Solution to child immigrant crisis divides politicians

Is the southern border of the U.S. secure? It depends on who you ask.

Texas Gov. Rick Perry, in an interview on "Face the Nation," said the answer is no. He argued that the surge of unaccompanied children from Central America coming through Mexico and into the United States could have been stopped years ago if the administration had just listened to him.

In May of 2012, he said, "I gave the president a heads up on what was happening with these unaccompanied children, these alien children who were coming in on the tops of trains. And we laid out exactly what we felt was going to happen if we didn't address that, and now we're seeing that become reality. It could have been stopped years ago, had the administration listened, had the administration been focused on the border with Texas."

On the other hand, Rep. Luis Gutierrez, D-Ill., pointed to a falling number of apprehensions at the southern border and a rising number of deportations under President Obama to argue that a poorly-manned border is not the reason for the recent crisis.

"Governor Perry's just wrong on that issue," Gutierrez said in a separate interview. "He kept repeating, 'the border, the border, the border,' and he wants to put more National Guardsmen in and if he put more National Guardsmen in, the children wouldn't come. The children come...fleeing violence and torture, murder and rape."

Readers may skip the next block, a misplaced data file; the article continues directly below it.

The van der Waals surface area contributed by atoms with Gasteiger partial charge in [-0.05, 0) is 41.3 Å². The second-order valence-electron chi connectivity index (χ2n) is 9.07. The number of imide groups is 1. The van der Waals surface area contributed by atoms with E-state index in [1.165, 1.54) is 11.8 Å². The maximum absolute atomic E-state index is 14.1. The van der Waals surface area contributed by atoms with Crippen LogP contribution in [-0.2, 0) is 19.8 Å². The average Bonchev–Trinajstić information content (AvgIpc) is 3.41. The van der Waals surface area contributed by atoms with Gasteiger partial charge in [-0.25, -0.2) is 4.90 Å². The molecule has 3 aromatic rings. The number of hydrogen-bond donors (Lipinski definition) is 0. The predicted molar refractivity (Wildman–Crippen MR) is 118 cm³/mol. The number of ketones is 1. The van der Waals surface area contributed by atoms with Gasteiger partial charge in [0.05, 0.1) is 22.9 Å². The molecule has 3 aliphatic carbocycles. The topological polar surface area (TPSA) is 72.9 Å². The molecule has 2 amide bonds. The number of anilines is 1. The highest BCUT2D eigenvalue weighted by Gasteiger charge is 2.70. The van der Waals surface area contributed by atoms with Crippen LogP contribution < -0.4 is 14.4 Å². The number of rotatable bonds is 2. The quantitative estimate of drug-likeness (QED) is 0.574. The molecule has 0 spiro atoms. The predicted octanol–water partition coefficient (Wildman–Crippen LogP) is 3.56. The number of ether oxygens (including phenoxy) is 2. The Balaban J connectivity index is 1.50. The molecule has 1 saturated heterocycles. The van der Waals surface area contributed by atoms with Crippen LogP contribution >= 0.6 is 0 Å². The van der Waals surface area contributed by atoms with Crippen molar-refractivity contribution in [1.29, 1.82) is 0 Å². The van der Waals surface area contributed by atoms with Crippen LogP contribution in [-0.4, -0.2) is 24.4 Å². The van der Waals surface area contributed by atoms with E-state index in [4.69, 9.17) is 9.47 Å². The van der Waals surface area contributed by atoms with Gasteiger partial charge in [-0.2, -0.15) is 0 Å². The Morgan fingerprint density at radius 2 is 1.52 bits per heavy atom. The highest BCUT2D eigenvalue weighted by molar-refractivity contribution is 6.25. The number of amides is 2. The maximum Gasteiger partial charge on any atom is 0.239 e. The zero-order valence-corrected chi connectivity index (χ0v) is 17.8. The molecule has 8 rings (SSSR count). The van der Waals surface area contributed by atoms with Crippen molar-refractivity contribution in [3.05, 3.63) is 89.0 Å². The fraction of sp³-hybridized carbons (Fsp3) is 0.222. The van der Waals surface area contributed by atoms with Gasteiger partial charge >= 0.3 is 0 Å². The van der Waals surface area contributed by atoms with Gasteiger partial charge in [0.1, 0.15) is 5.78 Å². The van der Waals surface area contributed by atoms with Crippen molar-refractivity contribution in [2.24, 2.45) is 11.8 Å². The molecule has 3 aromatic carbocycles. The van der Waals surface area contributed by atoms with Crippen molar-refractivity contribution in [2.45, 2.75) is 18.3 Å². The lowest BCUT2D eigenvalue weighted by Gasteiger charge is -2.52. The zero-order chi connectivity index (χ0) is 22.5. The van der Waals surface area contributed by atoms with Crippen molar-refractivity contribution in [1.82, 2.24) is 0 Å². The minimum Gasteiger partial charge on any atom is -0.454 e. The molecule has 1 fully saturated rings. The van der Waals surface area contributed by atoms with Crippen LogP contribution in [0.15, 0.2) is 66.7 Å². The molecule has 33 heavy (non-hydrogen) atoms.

"The border is secure. The fact is, the children are handing themselves over to the Border Patrol Agents, and under our laws, they must be treated," he added.

Gutierrez argued that "throwing money and talk about enforcement" won't solve the current crisis. Instead, the U.S. should put more financial resources into the judicial system and a comprehensive immigration reform program. Congress is currently debating a $3.7 billion request from the White House to deal with the flood of children crossing the border.

The two did agree on one thing: The president should have visited the southern border during a trip to Texas last week that included a meeting with Perry. The White House resisted calls from both sides of the aisle to do so.

"I just don't think there's the interest," Perry said. "You see a response from this administration that says, 'You know what? We're really not that interested in the southern border of the United States.'"

Gutierrez said he "absolutely" should have visited the border in order to articulate current U.S. law, which says that the Department of Homeland Security may not immediately deport children from countries that don't share a border with the U.S. and that they act in the best interests of the children.

"I say we are the strongest, wealthiest, most powerful nation in the world and children are coming into our borders and we should protect them. Now I will say this, follow the law, and the law said that we must put the children's interests first, which is what President Barack Obama is doing," he said.

But Perry said the best way to stop children from making the dangerous trip to the U.S. is to vigorously send the message that they will not be able to stay in the U.S. even if they make it here.

"If you have a patient that is bleeding profusely, the first thing you have to do is stop the bleeding, and that's the reason we have been so adamant about securing the border," he said. "Very quickly, that message will be sent to those Central American countries that you cannot send your children up here; you cannot catch a train or a bus or be coyoted up here, as you will, to walk across the border and you're freely going to be able to stay in the United States."

  • Rebecca Kaplan

    Rebecca Kaplan is a political reporter for CBSNews.com.

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